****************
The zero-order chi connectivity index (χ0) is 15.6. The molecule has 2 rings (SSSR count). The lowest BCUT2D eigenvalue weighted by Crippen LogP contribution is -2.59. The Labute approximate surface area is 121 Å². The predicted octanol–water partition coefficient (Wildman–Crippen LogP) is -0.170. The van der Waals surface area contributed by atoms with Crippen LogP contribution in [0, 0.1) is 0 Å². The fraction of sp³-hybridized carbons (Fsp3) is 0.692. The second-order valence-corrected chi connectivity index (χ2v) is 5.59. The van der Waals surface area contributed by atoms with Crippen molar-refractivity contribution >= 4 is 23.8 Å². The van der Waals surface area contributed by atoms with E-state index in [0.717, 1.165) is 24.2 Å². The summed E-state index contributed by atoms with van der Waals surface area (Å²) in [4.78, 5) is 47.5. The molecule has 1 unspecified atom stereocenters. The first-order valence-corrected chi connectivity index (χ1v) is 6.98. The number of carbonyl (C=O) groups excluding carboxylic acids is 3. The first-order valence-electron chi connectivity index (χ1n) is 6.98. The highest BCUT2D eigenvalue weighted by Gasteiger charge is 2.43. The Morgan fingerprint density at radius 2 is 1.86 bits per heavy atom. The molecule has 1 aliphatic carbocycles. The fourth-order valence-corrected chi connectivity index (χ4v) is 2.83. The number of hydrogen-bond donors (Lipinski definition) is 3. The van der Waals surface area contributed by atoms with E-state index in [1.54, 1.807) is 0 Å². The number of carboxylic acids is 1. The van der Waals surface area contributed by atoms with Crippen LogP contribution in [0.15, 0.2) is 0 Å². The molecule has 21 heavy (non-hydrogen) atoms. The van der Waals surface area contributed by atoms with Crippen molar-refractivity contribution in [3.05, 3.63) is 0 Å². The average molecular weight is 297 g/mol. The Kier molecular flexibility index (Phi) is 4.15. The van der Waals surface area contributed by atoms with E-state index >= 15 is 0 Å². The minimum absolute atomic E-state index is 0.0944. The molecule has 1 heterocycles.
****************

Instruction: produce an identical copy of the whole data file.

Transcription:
The zero-order chi connectivity index (χ0) is 15.6. The molecule has 2 rings (SSSR count). The lowest BCUT2D eigenvalue weighted by Crippen LogP contribution is -2.59. The Labute approximate surface area is 121 Å². The predicted octanol–water partition coefficient (Wildman–Crippen LogP) is -0.170. The van der Waals surface area contributed by atoms with Crippen LogP contribution in [0, 0.1) is 0 Å². The fraction of sp³-hybridized carbons (Fsp3) is 0.692. The second-order valence-corrected chi connectivity index (χ2v) is 5.59. The van der Waals surface area contributed by atoms with Crippen molar-refractivity contribution >= 4 is 23.8 Å². The van der Waals surface area contributed by atoms with E-state index in [0.717, 1.165) is 24.2 Å². The summed E-state index contributed by atoms with van der Waals surface area (Å²) in [4.78, 5) is 47.5. The molecule has 1 unspecified atom stereocenters. The first-order valence-corrected chi connectivity index (χ1v) is 6.98. The number of carbonyl (C=O) groups excluding carboxylic acids is 3. The first-order valence-electron chi connectivity index (χ1n) is 6.98. The highest BCUT2D eigenvalue weighted by Gasteiger charge is 2.43. The Morgan fingerprint density at radius 2 is 1.86 bits per heavy atom. The molecule has 1 aliphatic carbocycles. The fourth-order valence-corrected chi connectivity index (χ4v) is 2.83. The number of hydrogen-bond donors (Lipinski definition) is 3. The van der Waals surface area contributed by atoms with E-state index in [1.54, 1.807) is 0 Å². The number of carboxylic acids is 1. The van der Waals surface area contributed by atoms with Crippen LogP contribution in [0.15, 0.2) is 0 Å². The molecule has 21 heavy (non-hydrogen) atoms. The van der Waals surface area contributed by atoms with Crippen molar-refractivity contribution in [3.05, 3.63) is 0 Å². The average molecular weight is 297 g/mol. The Kier molecular flexibility index (Phi) is 4.15. The van der Waals surface area contributed by atoms with E-state index >= 15 is 0 Å². The minimum absolute atomic E-state index is 0.0944. The molecule has 1 heterocycles.